New treatment for ovarian cysts
Ovarian cysts are diseases that affect 20 to 30% of women, but still raises many doubts. The main one is related to treatment, since the method currently indicated by conventional medicine can be harmful to the health of women.
There are certain types of ovarian cysts. Functional ones usually don't cause major problems and can go away even without treatment. But, there are other more dangerous types like the dermoid cyst and endometrioma.
In these cases, many doctors recommend the use of oral contraceptives that promise to eliminate ovarian cysts, but the remedy can lead to a number of complications such as osteoporosis, thrombosis and other diseases, and can lead infertility.
The African solution to treat ovarian cysts
Here is the best natural remedy in the world to make ovarian cysts disappear. This natural remedy is made up of the best herbal remedies to treat ovarian cysts. It will heal you and you will avoid the operation. The herbal tea is made up of several herbs that regulate hormone levels and the size of your cysts. It will help you relieve the pains of the menstrual cycle and regularize your cycle. The herbal tea will also expel the waste from your uterus. Generally, except when the diagnosis is too late, our natural treatment can cure ovarian cysts without side effects.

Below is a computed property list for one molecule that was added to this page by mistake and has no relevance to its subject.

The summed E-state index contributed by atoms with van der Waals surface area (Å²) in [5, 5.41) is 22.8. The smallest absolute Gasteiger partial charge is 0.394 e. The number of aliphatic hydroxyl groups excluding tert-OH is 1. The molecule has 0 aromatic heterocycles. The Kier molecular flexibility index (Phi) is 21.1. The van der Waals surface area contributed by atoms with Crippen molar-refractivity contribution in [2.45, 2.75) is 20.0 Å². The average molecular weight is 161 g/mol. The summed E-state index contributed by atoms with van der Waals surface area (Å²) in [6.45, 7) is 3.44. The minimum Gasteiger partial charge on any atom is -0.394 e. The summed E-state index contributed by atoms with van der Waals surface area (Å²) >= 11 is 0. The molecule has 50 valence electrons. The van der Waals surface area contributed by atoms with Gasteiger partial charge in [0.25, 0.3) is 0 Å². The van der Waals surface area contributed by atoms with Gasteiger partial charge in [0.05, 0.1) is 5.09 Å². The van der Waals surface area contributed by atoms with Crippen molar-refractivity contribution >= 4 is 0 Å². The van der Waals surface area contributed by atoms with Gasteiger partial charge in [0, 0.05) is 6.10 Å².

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In this context, there is a constant search for alternative treatments and orthomolecular practice has been highlighted with excellent results. Orthomolecular treatment seeks to correct bad habits, cleanse the body of excess and add vitamins, minerals and hormones if necessary.
According to the nutritionist and precursor of bioortomolecular practice, in Brazil, Dr. J. Busade, women should, at the start of orthomolecular treatment, carry out a general detoxification of parasites and metals, which can be done with the natural ingestion of dyes such as coriander, propolis, espinheira santa, uncaria tomentosa (cat's claw) and St. John's wort.
Then it is necessary to carry out intestinal detoxification, always in addition to lactobacilli. The expert also guides the use of bioidentical progesterone, which is produced by the female body, and Lugol solution, which is used to improve the development of human metabolism. “Orthomolecular practice prevents women from taking the risks of using the contraceptive pill. It can also help eliminate the need for surgery to resolve the ovarian cyst problem, ”he says.
2- Needle sclerotherapy
Catheter - base sclerotherapy is a "safe and effective" treatment for endometrial cysts and may help maintain fertility in patients. Even if surgery is a common treatment, it carries the risk of removing healthy ovarian tissue, which would affect a woman's fertility.
Conversely, “Needle sclerotherapy is a less invasive option which consists of inserting a needle into the cyst, under ultrasound guidance, then extracting the cystic fluid through the needle. The cyst would be washed with an ethanol solution. However, this approach has its limits.